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    ABSTRACT: Potentially inappropriate medications (PIMs) continue to be prescribed and used as first-line treatment for the most vulnerable of older adults, despite evidence of poor outcomes from the use of PIMs in older adults. PIMs now form an integral part of policy and practice and are incorporated into several quality measures. The specific aim of this project was to update the previous Beers Criteria using a comprehensive, systematic review and grading of the evidence on drug-related problems and adverse drug events (ADEs) in older adults. This was accomplished through the support of The American Geriatrics Society (AGS) and the work of an interdisciplinary panel of 11 experts in geriatric care and pharmacotherapy who applied a modified Delphi method to the systematic review and grading to reach consensus on the updated 2012 AGS Beers Criteria. Fifty-three medications or medication classes encompass the final updated Criteria, which are divided into three categories: potentially inappropriate medications and classes to avoid in older adults, potentially inappropriate medications and classes to avoid in older adults with certain diseases and syndromes that the drugs listed can exacerbate, and finally medications to be used with caution in older adults. This update has much strength, including the use of an evidence-based approach using the Institute of Medicine standards and the development of a partnership to regularly update the Criteria. Thoughtful application of the Criteria will allow for (a) closer monitoring of drug use, (b) application of real-time e-prescribing and interventions to decrease ADEs in older adults, and (c) better patient outcomes.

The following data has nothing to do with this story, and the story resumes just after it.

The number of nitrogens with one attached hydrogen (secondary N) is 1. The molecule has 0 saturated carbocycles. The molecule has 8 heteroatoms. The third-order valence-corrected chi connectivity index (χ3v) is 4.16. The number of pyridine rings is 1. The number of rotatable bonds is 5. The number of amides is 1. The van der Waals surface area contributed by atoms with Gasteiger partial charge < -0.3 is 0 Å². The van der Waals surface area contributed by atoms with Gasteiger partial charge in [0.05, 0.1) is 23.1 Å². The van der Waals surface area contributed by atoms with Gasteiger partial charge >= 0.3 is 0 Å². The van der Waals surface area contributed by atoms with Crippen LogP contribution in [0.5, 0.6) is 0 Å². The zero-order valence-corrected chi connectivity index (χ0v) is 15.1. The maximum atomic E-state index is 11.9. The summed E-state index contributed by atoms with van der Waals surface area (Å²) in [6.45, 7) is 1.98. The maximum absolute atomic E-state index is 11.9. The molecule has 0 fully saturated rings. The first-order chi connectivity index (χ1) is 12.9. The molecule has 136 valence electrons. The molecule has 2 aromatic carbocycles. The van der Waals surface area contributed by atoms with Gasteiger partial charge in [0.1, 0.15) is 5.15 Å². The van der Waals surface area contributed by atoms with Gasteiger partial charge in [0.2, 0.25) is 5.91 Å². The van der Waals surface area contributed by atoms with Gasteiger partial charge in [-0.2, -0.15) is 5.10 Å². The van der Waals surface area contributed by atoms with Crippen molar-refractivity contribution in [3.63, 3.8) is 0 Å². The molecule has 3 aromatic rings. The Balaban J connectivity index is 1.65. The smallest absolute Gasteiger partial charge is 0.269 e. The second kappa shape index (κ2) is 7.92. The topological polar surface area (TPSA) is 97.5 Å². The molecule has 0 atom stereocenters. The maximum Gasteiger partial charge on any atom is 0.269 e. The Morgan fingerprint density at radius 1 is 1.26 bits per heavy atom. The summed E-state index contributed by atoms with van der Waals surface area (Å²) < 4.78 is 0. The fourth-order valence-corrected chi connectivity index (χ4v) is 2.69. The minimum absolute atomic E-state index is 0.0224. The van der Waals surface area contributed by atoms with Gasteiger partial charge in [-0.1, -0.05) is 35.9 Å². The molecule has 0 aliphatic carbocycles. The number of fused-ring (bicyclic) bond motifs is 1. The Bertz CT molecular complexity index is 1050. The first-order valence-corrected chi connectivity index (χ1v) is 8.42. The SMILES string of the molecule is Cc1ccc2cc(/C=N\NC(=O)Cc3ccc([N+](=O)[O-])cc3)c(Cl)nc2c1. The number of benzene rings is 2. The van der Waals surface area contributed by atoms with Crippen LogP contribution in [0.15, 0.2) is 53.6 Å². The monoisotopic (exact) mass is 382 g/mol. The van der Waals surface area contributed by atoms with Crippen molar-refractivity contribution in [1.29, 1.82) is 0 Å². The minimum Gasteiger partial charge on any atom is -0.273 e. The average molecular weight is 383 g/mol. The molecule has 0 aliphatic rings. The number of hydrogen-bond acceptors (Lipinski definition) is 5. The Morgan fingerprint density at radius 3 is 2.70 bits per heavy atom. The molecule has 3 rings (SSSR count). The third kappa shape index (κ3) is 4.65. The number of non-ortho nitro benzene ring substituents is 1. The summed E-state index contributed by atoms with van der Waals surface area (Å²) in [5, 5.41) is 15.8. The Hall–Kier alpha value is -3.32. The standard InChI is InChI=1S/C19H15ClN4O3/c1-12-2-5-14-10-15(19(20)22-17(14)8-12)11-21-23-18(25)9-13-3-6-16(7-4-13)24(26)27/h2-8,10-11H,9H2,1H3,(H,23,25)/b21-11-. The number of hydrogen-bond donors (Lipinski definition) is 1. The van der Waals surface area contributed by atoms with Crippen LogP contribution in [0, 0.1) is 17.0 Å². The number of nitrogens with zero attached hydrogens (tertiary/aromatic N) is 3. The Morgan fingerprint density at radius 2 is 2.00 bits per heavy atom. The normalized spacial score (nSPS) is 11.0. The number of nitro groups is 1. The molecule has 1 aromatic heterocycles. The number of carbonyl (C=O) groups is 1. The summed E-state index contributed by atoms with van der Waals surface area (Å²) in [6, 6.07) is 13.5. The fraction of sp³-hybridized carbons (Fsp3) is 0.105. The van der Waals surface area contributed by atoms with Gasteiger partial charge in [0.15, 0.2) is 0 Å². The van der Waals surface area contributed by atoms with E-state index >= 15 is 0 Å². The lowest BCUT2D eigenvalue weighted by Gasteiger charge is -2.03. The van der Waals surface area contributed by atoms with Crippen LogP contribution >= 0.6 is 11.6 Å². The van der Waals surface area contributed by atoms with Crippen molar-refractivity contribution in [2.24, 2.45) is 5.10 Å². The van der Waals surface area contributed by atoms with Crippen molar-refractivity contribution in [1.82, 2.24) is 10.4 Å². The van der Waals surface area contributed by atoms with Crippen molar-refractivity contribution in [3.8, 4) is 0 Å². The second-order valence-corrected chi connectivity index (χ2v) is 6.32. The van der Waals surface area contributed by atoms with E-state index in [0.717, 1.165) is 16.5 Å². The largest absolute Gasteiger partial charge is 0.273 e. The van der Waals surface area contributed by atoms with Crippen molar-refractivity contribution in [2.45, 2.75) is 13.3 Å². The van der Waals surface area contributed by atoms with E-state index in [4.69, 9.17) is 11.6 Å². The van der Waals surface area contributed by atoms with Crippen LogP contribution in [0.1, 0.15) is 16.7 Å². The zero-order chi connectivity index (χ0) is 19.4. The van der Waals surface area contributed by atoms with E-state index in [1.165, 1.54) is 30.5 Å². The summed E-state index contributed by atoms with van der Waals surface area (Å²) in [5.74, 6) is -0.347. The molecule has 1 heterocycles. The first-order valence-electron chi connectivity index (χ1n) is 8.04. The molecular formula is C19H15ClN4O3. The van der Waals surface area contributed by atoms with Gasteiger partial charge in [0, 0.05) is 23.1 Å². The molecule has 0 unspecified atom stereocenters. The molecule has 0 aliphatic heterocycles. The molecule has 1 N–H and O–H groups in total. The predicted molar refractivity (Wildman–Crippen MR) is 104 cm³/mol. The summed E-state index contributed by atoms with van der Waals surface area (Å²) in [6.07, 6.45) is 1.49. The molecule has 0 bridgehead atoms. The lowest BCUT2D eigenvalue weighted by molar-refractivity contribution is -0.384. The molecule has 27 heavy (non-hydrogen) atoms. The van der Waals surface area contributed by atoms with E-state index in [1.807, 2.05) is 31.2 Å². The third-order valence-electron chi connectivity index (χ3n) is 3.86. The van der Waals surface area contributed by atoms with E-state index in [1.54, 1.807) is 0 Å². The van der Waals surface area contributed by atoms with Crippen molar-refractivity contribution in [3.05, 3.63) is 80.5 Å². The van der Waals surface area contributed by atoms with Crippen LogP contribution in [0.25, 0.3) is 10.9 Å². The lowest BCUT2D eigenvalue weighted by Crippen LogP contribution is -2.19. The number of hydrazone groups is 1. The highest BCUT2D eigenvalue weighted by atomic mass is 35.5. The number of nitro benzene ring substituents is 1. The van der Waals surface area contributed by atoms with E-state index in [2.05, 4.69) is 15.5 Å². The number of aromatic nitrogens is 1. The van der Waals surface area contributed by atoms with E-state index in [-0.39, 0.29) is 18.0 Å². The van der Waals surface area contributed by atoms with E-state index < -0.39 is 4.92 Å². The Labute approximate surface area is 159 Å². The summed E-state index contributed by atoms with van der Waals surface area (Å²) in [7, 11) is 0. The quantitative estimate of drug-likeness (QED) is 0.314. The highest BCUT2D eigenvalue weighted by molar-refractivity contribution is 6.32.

Journal of the American Geriatrics Society 01/2012; 60(4):616-631. DOI:10.1111/j.1532-5415.2012.03923.x · 4.22 Impact Factor